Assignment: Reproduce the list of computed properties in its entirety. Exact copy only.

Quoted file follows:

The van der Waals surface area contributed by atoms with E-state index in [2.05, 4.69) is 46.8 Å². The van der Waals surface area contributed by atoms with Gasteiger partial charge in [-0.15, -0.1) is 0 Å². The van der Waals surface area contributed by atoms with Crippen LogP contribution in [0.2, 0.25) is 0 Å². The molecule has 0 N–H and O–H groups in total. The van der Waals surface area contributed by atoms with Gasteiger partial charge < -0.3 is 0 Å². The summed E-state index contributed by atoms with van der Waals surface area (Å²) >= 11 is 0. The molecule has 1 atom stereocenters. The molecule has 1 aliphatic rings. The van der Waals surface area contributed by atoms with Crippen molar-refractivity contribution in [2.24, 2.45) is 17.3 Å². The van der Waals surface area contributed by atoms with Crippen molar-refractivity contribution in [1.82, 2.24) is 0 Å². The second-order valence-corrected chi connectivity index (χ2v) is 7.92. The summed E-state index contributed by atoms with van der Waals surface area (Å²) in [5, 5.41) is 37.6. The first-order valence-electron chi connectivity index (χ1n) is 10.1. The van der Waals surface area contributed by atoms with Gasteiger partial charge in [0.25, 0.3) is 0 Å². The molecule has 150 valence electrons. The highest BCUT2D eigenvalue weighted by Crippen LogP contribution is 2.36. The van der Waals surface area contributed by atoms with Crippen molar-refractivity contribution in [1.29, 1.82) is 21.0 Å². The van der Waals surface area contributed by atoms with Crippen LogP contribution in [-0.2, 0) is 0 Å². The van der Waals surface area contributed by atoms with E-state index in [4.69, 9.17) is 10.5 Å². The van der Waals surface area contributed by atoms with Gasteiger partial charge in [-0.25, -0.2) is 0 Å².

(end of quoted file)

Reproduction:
The van der Waals surface area contributed by atoms with E-state index in [2.05, 4.69) is 46.8 Å². The van der Waals surface area contributed by atoms with Gasteiger partial charge in [-0.15, -0.1) is 0 Å². The van der Waals surface area contributed by atoms with Crippen LogP contribution in [0.2, 0.25) is 0 Å². The molecule has 0 N–H and O–H groups in total. The van der Waals surface area contributed by atoms with Gasteiger partial charge < -0.3 is 0 Å². The summed E-state index contributed by atoms with van der Waals surface area (Å²) >= 11 is 0. The molecule has 1 atom stereocenters. The molecule has 1 aliphatic rings. The van der Waals surface area contributed by atoms with Crippen molar-refractivity contribution in [2.24, 2.45) is 17.3 Å². The van der Waals surface area contributed by atoms with Crippen molar-refractivity contribution in [1.82, 2.24) is 0 Å². The second-order valence-corrected chi connectivity index (χ2v) is 7.92. The summed E-state index contributed by atoms with van der Waals surface area (Å²) in [5, 5.41) is 37.6. The first-order valence-electron chi connectivity index (χ1n) is 10.1. The van der Waals surface area contributed by atoms with Gasteiger partial charge in [0.25, 0.3) is 0 Å². The molecule has 150 valence electrons. The highest BCUT2D eigenvalue weighted by Crippen LogP contribution is 2.36. The van der Waals surface area contributed by atoms with Crippen molar-refractivity contribution in [1.29, 1.82) is 21.0 Å². The van der Waals surface area contributed by atoms with Crippen LogP contribution in [-0.2, 0) is 0 Å². The van der Waals surface area contributed by atoms with E-state index in [4.69, 9.17) is 10.5 Å². The van der Waals surface area contributed by atoms with Gasteiger partial charge in [-0.25, -0.2) is 0 Å².